Long-winged Gryllus lineaticeps.
Crickets in the genus Gryllus exhibit phenotypic plasticity. Under certain conditions, crickets can either be flight capable with long wings and can fly to the songs of faraway mates and resources in times of scarcity. And some are short-winged, bound to the surrounding land and nearby mates but endowed with greater fecundity. But how can two individuals from the same species display such different traits – how much is genetics, how much is environmental, and how do they come together?
UC Berkeley Professor Caroline Williams shares her insight on this adaptive phenomena. Since 2017, Dr. Williams has published numerous articles regarding how the cricket’s life history, physiology, and metabolism interact. With a grant funded by the National Science Foundation EDGE (Educational Pathways to Increase Diversity in GEnomics) program, Williams and her lab uncover the connection between the cricket’s genes and wing phenotype.
Interviewer: “Why Gryllus crickets?”
CW: “Well, these crickets have flight capable and capable within the population. So some of them have long wings and can fly, which helps them to disperse, find mates, and lots of other things. And then some of the crickets have short wings so they can’t fly. And instead, they reproduce earlier. So they get benefits of increased early life fecundity. And these two forms are maintained within populations as polymorphism.”
Long-winged Gryllus lineaticeps (left) Short-winged Gryllus lineaticeps (right)
Interviewer: “How are phenotypes connected to genotype?”
CW: “The interesting thing about these types of phenotypes is that they’re jointly determined by the genes. And it’s not just one gene. There’s lots of small effect genes, and we don’t know which ones. And by the environment, they’re very plastic. So it’s difficult to untangle because if you pick up a cricket in the field, you can see it’s got long wings or short wings but that doesn’t really tell you about the actual liability.”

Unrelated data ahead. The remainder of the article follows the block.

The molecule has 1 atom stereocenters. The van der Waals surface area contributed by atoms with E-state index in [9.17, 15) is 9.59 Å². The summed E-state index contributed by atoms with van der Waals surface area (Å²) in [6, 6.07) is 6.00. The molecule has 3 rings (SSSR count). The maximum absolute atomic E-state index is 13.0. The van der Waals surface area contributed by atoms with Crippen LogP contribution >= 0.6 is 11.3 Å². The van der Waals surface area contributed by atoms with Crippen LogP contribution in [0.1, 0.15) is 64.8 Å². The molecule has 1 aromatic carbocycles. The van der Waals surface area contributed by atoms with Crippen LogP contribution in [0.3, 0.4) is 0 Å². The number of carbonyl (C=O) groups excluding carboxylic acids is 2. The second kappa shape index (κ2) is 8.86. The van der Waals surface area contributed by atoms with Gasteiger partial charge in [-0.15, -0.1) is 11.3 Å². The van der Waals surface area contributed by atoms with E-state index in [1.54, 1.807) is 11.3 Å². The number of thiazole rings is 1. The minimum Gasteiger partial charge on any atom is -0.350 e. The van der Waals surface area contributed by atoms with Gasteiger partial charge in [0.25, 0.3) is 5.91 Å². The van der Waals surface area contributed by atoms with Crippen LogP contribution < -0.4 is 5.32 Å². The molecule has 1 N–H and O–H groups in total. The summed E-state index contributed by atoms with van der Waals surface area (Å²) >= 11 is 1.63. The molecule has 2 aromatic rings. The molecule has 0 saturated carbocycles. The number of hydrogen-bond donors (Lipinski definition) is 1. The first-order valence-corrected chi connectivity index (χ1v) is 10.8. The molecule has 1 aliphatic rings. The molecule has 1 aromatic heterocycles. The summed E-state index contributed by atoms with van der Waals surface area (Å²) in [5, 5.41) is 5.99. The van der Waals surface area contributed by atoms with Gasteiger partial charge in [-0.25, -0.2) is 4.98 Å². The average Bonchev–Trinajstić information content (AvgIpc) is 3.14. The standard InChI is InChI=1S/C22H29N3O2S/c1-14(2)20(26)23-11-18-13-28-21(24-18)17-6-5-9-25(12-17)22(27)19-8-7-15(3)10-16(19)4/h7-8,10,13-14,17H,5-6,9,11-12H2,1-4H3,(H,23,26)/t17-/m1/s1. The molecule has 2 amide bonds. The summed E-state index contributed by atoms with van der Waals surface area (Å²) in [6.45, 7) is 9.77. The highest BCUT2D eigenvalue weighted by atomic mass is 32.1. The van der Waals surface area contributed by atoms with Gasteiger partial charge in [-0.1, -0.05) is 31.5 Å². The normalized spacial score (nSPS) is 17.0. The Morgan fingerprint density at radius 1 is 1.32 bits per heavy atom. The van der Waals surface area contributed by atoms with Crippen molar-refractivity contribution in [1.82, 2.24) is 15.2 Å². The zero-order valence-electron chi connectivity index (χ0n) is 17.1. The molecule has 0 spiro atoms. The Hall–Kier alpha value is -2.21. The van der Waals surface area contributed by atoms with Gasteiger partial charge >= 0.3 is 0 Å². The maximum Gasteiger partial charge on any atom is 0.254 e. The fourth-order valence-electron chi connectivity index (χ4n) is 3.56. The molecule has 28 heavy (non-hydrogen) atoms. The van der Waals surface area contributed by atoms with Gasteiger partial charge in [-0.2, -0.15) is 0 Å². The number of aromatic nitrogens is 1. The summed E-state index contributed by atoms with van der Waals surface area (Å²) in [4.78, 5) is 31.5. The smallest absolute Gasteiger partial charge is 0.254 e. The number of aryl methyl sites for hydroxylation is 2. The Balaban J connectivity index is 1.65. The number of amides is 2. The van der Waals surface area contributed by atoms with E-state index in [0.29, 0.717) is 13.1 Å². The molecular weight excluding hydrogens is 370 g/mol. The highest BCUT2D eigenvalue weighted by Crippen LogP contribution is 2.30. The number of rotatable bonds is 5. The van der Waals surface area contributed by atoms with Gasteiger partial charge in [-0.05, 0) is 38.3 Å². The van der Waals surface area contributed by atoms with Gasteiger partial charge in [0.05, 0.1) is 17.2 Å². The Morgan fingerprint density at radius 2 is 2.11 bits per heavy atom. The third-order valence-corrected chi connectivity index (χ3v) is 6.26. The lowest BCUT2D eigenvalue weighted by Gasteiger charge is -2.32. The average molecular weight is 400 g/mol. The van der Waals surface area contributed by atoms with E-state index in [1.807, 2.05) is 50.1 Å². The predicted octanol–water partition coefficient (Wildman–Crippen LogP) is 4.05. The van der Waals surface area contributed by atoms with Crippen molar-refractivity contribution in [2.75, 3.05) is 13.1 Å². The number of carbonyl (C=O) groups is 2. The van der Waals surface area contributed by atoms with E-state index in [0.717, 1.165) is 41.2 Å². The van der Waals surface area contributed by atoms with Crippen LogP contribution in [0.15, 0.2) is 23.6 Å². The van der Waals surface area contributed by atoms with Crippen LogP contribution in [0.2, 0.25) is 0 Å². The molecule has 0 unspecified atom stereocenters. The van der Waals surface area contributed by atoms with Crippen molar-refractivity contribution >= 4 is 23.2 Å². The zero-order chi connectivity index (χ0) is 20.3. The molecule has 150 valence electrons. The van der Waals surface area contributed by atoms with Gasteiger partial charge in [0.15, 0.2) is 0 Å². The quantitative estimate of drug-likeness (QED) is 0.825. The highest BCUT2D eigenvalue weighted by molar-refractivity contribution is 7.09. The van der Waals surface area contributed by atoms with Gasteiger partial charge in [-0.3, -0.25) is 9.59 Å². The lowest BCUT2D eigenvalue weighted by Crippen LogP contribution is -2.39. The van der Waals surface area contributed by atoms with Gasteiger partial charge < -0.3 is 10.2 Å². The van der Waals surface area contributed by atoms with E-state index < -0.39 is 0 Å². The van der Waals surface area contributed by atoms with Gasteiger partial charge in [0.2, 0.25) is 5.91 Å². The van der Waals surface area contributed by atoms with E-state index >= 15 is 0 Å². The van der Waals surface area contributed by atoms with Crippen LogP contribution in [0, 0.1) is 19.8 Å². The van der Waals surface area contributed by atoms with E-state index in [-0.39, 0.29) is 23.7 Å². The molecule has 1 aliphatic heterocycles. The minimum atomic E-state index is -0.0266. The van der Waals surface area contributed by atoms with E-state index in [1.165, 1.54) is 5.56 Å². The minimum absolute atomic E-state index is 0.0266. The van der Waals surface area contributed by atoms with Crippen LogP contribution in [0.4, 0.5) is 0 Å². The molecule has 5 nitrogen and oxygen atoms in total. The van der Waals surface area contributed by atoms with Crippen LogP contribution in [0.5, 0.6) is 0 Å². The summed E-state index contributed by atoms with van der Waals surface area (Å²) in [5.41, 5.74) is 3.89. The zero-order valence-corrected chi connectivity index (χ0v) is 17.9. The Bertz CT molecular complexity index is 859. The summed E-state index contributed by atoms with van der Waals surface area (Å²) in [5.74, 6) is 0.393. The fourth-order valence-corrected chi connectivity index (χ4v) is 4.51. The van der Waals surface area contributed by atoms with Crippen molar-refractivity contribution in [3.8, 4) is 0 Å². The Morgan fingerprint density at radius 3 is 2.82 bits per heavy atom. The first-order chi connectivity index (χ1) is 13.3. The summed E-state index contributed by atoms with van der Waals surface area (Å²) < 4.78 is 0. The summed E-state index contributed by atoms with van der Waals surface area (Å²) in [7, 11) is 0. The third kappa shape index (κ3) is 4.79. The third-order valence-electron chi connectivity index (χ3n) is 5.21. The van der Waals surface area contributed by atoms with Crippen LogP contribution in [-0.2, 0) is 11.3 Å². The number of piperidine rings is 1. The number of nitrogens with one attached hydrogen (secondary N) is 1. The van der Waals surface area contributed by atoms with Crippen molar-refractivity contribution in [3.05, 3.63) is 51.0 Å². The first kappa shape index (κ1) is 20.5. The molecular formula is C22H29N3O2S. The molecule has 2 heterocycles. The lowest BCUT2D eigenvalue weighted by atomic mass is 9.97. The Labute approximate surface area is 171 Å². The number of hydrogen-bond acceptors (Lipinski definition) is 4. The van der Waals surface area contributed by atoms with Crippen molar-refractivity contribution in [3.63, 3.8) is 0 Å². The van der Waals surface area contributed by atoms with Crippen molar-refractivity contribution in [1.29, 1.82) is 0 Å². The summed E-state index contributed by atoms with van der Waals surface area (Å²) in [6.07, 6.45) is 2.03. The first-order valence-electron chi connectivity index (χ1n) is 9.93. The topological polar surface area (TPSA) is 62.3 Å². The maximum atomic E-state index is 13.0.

The relationship between genotype and phenotype is complex. Without knowing which genes are determinant, the specific environmental conditions that are determinant are also unknown because a correlation cannot be made. But Williams and colleagues have discovered a different way to understand the relationship by using the threshold trait model and an enzyme they have discovered to be a liability marker.
Interviewer: “So what is the threshold trait model?”
CW: “The model that we use to describe this is called the threshold trait model, where you’ve got an underlying liability for an individual to be one morph or the other, combined with a threshold. If liability is above the threshold, they become long-winged and if they’re below they become short-winged. This model is also used in human diseases like schizophrenia and is relevant to many kinds of lifecycle polymorphisms. Because it explains how quantitative genetic variation and many, many genes of small effects can be converted into a dichotomous phenotype.”
The underlying liability in this case, is the juvenile hormone esterase.
Interviewer: “What is the juvenile hormone esterase?”
CW: “The juvenile hormone pathway is involved in determining the wing morph, so we can measure the enzymes that break down juvenile hormones (called the juvenile hormone esterase), and the activity of that level is a really good proxy for which morph they’re going to turn out to be.”
Interviewer: “How is that measured?”
CW: “We take blood from the crickets and we measure the esterase activity in the blood at this particular time in the juvenile stage before they even have wings. And we can predict perfectly what they’re going to become. Then we do some rearing experiments where we manipulate the important environmental drivers of the phenotype, which is like light and temperature. And we can measure both how much the phenotype of wing length changes and also individually how the liabilities change as measured by that JH esterase levels.”
Interviewer: “Where do you hope to go from here?”
CW: “We’re hoping we can develop an understanding of how climate variation on seasonal scales puts selective pressures on life histories, one of which can be the maintenance of these polymorphisms. We’d like to start looking along latitudinal gradients at northern and southern populations. There’s always lots of things that we want to do.”
Professor Caroline Williams (center) and lab
Sloane Sim, Media Specialist
Essig Museum of Entomology